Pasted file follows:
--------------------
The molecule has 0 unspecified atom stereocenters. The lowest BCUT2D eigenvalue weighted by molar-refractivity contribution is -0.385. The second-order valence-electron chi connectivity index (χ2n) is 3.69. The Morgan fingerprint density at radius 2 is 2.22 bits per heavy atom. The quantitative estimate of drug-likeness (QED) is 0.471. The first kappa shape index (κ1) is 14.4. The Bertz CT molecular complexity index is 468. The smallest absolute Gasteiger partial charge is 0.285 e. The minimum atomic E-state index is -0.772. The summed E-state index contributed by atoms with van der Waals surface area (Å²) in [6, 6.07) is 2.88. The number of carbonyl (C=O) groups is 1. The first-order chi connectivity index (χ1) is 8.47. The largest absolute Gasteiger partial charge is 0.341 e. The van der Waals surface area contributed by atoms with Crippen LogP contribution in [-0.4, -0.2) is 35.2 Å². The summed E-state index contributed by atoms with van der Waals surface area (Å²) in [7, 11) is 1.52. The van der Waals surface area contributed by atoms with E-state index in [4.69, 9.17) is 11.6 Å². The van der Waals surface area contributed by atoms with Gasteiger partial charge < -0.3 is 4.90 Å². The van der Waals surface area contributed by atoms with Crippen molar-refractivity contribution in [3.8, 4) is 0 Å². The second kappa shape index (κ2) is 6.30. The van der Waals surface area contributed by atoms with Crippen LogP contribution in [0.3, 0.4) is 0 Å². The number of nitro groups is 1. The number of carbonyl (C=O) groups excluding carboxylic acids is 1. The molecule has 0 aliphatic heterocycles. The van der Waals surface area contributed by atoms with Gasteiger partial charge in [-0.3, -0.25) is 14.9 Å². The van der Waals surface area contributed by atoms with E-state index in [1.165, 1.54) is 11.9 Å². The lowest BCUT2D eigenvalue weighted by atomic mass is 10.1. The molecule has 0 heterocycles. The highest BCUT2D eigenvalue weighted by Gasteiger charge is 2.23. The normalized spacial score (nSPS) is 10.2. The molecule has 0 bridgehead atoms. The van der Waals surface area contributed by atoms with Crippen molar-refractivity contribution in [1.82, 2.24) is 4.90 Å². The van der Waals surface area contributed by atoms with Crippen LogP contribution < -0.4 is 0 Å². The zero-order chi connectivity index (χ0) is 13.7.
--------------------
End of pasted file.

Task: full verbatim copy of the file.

The molecule has 0 unspecified atom stereocenters. The lowest BCUT2D eigenvalue weighted by molar-refractivity contribution is -0.385. The second-order valence-electron chi connectivity index (χ2n) is 3.69. The Morgan fingerprint density at radius 2 is 2.22 bits per heavy atom. The quantitative estimate of drug-likeness (QED) is 0.471. The first kappa shape index (κ1) is 14.4. The Bertz CT molecular complexity index is 468. The smallest absolute Gasteiger partial charge is 0.285 e. The minimum atomic E-state index is -0.772. The summed E-state index contributed by atoms with van der Waals surface area (Å²) in [6, 6.07) is 2.88. The number of carbonyl (C=O) groups is 1. The first-order chi connectivity index (χ1) is 8.47. The largest absolute Gasteiger partial charge is 0.341 e. The van der Waals surface area contributed by atoms with Crippen LogP contribution in [-0.4, -0.2) is 35.2 Å². The summed E-state index contributed by atoms with van der Waals surface area (Å²) in [7, 11) is 1.52. The van der Waals surface area contributed by atoms with E-state index in [4.69, 9.17) is 11.6 Å². The van der Waals surface area contributed by atoms with Gasteiger partial charge < -0.3 is 4.90 Å². The van der Waals surface area contributed by atoms with Crippen molar-refractivity contribution in [3.8, 4) is 0 Å². The second kappa shape index (κ2) is 6.30. The van der Waals surface area contributed by atoms with Crippen LogP contribution in [0.3, 0.4) is 0 Å². The number of nitro groups is 1. The number of carbonyl (C=O) groups excluding carboxylic acids is 1. The molecule has 0 aliphatic heterocycles. The van der Waals surface area contributed by atoms with Gasteiger partial charge in [-0.3, -0.25) is 14.9 Å². The van der Waals surface area contributed by atoms with E-state index in [1.165, 1.54) is 11.9 Å². The lowest BCUT2D eigenvalue weighted by atomic mass is 10.1. The molecule has 0 heterocycles. The highest BCUT2D eigenvalue weighted by Gasteiger charge is 2.23. The normalized spacial score (nSPS) is 10.2. The molecule has 0 bridgehead atoms. The van der Waals surface area contributed by atoms with Crippen molar-refractivity contribution in [1.82, 2.24) is 4.90 Å². The van der Waals surface area contributed by atoms with Crippen LogP contribution < -0.4 is 0 Å². The zero-order chi connectivity index (χ0) is 13.7.